- President Joe Biden signed a funding bill to keep the government running through September and send $13.6 billion in aid to Ukraine.
- The money for Ukraine will go both to helping refugees fleeing Russia's invasion and to defensive equipment and training for the country's military.
- Biden is set to travel to Brussels next month for a summit among NATO leaders.
President Joe Biden on Tuesday signed a $1.5 trillion bill that funds federal operations through September and sends billions of dollars in aid to Ukraine as the country fights off a Russian invasion.
Washington had to approve a spending plan by the end of the day to prevent a government shutdown.
The bill includes $13.6 billion for assistance to Ukraine, which fits into a broader U.S. effort to bolster Ukrainian defense, hamper Russia's economy and support civilians displaced by the war. The money will fund defensive military equipment and training, along with aid for Ukrainian refugees both within the country and in neighboring nations.
"We're moving further to augment support to the brave people of Ukraine as they defend their country," Biden said Tuesday before he signed the bill. He added that the U.S. will be "better positioned to provide for the rapidly growing humanitarian need of the Ukrainian people."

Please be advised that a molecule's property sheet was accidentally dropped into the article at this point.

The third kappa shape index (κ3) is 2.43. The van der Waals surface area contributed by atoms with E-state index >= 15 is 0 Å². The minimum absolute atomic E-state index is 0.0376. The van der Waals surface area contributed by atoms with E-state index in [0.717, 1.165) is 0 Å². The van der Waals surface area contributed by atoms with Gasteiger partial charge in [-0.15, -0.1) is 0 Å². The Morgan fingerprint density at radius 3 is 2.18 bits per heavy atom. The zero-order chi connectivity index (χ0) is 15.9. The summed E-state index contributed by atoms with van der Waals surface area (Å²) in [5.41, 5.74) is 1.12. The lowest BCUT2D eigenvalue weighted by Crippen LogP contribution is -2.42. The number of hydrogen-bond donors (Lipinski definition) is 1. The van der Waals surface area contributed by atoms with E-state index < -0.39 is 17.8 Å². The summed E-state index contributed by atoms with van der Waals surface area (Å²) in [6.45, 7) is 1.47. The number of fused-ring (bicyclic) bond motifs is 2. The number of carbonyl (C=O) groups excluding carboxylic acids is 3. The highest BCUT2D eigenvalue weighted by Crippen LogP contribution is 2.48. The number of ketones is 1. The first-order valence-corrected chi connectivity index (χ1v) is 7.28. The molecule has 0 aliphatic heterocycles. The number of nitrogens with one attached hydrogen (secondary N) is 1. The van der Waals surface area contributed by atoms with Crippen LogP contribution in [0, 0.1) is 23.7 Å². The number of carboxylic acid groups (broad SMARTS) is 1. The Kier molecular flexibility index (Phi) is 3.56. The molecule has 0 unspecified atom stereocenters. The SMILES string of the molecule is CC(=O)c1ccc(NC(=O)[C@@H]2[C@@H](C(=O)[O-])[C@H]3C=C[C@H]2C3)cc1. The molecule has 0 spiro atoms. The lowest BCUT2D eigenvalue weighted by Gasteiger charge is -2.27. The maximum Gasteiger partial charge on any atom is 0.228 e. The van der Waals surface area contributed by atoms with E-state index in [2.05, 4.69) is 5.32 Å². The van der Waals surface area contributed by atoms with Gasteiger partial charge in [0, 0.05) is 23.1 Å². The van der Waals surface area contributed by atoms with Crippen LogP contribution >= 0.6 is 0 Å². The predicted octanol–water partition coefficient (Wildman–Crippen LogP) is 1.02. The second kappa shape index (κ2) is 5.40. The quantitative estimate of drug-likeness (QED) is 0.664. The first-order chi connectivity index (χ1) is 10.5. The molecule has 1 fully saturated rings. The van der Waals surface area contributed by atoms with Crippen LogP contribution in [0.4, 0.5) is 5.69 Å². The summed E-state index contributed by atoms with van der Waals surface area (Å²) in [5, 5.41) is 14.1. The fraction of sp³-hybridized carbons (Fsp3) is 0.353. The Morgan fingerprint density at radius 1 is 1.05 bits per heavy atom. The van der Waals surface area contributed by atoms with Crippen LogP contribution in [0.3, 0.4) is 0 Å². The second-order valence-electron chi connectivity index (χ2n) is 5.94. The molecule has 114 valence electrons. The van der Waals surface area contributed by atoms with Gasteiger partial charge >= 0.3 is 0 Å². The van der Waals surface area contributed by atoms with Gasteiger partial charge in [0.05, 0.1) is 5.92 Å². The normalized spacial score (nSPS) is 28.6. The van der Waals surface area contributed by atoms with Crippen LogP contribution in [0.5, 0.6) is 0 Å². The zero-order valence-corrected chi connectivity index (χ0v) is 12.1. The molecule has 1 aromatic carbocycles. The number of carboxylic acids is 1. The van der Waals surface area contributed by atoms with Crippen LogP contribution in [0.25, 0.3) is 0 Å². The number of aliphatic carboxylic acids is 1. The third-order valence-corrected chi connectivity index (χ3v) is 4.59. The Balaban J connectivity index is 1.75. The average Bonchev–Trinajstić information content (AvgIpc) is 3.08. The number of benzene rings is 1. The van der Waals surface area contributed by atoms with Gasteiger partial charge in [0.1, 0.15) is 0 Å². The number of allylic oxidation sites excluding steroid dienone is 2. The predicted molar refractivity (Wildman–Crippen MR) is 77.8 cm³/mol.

Biden signed the bill shortly after the White House announced he would travel to Brussels this month for an extraordinary summit about Russia's attack on Ukraine. He also approved the funding hours before Ukrainian President Volodymyr Zelenskyy's planned address to the U.S. Congress on Wednesday morning.
While the bill includes critical funding for U.S. efforts in Ukraine, it also stamps out some risks in the U.S. for now. The federal government will avoid a shutdown, which can damage the economy and put many federal employees out of work temporarily.
The bill provides enough money to cover federal spending through the end of the fiscal year Sept. 30 after Congress passed multiple stopgap plans to keep the lights on in recent months.
Lawmakers will have to approve another funding bill later this year as the midterm elections approach.
The funding legislation did not include $15.6 billion in supplemental coronavirus relief that was originally tucked into the plan. The White House has warned its efforts to curb and treat infections will suffer if Congress does not approve more aid.
While the Democratic-held House could pass more pandemic relief money, Senate Republicans may block it from getting to Biden's desk.